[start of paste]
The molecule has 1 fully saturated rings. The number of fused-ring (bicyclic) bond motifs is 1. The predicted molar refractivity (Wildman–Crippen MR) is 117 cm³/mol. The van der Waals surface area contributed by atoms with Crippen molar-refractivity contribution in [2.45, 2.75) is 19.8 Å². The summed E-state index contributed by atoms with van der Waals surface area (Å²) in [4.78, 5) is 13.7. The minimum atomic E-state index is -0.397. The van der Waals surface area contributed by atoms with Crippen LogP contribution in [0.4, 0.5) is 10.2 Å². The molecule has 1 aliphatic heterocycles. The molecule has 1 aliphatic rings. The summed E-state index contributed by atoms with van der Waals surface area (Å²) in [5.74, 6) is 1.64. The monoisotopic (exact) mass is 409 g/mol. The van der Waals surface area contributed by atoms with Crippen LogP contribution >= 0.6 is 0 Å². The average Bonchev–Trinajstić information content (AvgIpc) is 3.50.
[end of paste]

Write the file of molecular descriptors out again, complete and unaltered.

The molecule has 1 fully saturated rings. The number of fused-ring (bicyclic) bond motifs is 1. The predicted molar refractivity (Wildman–Crippen MR) is 117 cm³/mol. The van der Waals surface area contributed by atoms with Crippen molar-refractivity contribution in [2.45, 2.75) is 19.8 Å². The summed E-state index contributed by atoms with van der Waals surface area (Å²) in [4.78, 5) is 13.7. The minimum atomic E-state index is -0.397. The van der Waals surface area contributed by atoms with Crippen LogP contribution in [0.4, 0.5) is 10.2 Å². The molecule has 1 aliphatic heterocycles. The molecule has 1 aliphatic rings. The summed E-state index contributed by atoms with van der Waals surface area (Å²) in [5.74, 6) is 1.64. The monoisotopic (exact) mass is 409 g/mol. The van der Waals surface area contributed by atoms with Crippen LogP contribution >= 0.6 is 0 Å². The average Bonchev–Trinajstić information content (AvgIpc) is 3.50.